Oxford History: George Street


Old YMCA, George Street

YMCA, George Street, May 2009

The Oxford branch of the Young Men’s Christian Association was formed in 1847 and had various venues until 1891, when it opened in their first purpose-build premises, St George's Hall at the north-east end of George Street.

The YMCA used the whole No. 10 as well as the upper floors of the shops at Nos. 6, 8, and 12.

The building suffered a serious fire in 1917 and members moved to temporary premises in Cornmarket Street in 1917.

By the 1950s the YMCA had financial problems and sold this building to the Elliston & Cavell department store (later Debenham's) for £57,500. In 2012 the structure behind its whole façade was demolished and rebuilt.

Debenham's closed permanently in 1921 and the part of the building above the shops remains empty.


See Oxford Mail, 20 June 2012: “City centre building set for £6m revamp

Detail of YMCA building


The carving on the column between the upper-floor windows of No. 10 (shown in detail on the left) incorporates the entwined initials YMCA in the middle panel and the date 1891 in the lower one.

Jackson’s Oxford Journal of 14 March 1891 reported: “The memorial stones of the new buildings for the Oxford Young Men’s Christian Association in George-street, will be laid on Thursday next, March 19, at 3 p.m. The Master of University College, George Williams, Esq., of London, the Mayor (Ald. Buckell), and other gentlemen, will be present on the occasion.” The following week’s edition devotes almost four columns of tight print to the event.

The five-storey building was opened by Lord Kinnaird just eight months later on 26 November 1891. It was designed by F. W. Albury of Reading and built by Mr Hutchings. The cost (including the site and furnishings) was c.£5,000, funded by public subscription.

On the ground floor were three shops divided by flat pillars of polished granite, with moulded capitals and bases, and the rent from these went to the YMCA. Above that was a lecture hall seating 350 people, and above that again a gymnasium. There was also a library, committee room, classroom, and lavatories.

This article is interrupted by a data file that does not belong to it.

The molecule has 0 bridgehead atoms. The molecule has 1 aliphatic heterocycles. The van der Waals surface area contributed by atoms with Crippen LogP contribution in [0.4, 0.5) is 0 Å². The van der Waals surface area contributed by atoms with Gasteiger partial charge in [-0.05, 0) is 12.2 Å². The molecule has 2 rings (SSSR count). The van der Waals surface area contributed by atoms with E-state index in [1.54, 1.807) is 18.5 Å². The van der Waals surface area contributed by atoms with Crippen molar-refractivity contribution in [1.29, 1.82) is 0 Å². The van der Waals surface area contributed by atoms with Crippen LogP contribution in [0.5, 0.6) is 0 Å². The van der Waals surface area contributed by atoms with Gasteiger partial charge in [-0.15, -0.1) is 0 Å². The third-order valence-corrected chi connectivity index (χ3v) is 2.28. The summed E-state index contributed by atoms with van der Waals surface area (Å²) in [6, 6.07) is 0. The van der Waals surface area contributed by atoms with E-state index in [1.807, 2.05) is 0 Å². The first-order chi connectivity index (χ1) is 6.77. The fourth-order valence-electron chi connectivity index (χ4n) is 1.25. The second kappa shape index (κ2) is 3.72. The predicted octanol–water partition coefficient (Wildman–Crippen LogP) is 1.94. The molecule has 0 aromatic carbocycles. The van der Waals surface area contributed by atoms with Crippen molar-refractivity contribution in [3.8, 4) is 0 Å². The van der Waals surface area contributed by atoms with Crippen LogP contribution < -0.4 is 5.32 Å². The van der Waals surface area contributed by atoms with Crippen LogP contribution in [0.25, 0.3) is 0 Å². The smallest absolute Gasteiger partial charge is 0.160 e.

It was built with a three-light oriel window spanning two floors with a pyramidal turret above surmounted by a wrought-iron corona with a flagstaff. The window still exists, but the top floor, the turret and corona were destroyed in a serious fire in the building (then the Clarendon Restaurant) in June 1966.

The YMCA in George Street closed down on 14 June 1957.

For a photograph of 1913 showing campaigners outside the YMCA in George Street, see Malcolm Graham and Laurence Waters, Oxford Yesterday and Today, p. 24.


Earlier history of Oxford YMCA

The Oxford Branch of the YMCA was formed in 1847 by a group of young men met in a room in Wheeler’s Yard in Norfolk Street, St Ebbe’s. They soon moved to a larger room at the rear of 114 High Street, and then to 58 Cornmarket Street. In 1868, the Oxford association was dissolved, as it was not adequately supported.

On 20 October 1871 a meeting was held in the Council Chamber when it was resolved that “A Young Men’s Christian Association be formed in Oxford on the London basis”. It met in the Town Hall Committee Room until 1873, and then moved to King Edward Street for two years.

In 1878 it moved to 1 St Aldate’s, in 1884 to Cornmarket, in 1885 briefly to the Queen’s Theatre in George Street, and finally to New Inn Hall Street (St Michael's Street), where it remained until this new building was opened in 1891.





©Stephanie Jenkins

Last updated: 17 July, 2023

Headington home Small Shark Oxford History home